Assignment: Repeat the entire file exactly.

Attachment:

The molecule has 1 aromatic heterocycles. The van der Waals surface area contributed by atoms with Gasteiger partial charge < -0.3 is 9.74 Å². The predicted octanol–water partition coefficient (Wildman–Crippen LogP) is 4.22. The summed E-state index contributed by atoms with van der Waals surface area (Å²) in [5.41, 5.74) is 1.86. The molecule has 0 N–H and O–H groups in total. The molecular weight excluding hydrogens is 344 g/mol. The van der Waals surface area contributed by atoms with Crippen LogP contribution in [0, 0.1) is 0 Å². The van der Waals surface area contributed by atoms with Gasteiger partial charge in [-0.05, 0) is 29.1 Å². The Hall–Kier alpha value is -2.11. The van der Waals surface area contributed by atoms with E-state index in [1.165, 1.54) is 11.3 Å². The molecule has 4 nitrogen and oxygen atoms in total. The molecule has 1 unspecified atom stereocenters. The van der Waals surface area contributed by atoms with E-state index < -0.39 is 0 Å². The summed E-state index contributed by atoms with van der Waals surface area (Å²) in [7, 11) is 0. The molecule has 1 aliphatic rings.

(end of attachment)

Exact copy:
The molecule has 1 aromatic heterocycles. The van der Waals surface area contributed by atoms with Gasteiger partial charge < -0.3 is 9.74 Å². The predicted octanol–water partition coefficient (Wildman–Crippen LogP) is 4.22. The summed E-state index contributed by atoms with van der Waals surface area (Å²) in [5.41, 5.74) is 1.86. The molecule has 0 N–H and O–H groups in total. The molecular weight excluding hydrogens is 344 g/mol. The van der Waals surface area contributed by atoms with Crippen LogP contribution in [0, 0.1) is 0 Å². The van der Waals surface area contributed by atoms with Gasteiger partial charge in [-0.05, 0) is 29.1 Å². The Hall–Kier alpha value is -2.11. The van der Waals surface area contributed by atoms with E-state index in [1.165, 1.54) is 11.3 Å². The molecule has 4 nitrogen and oxygen atoms in total. The molecule has 1 unspecified atom stereocenters. The van der Waals surface area contributed by atoms with E-state index < -0.39 is 0 Å². The summed E-state index contributed by atoms with van der Waals surface area (Å²) in [7, 11) is 0. The molecule has 1 aliphatic rings.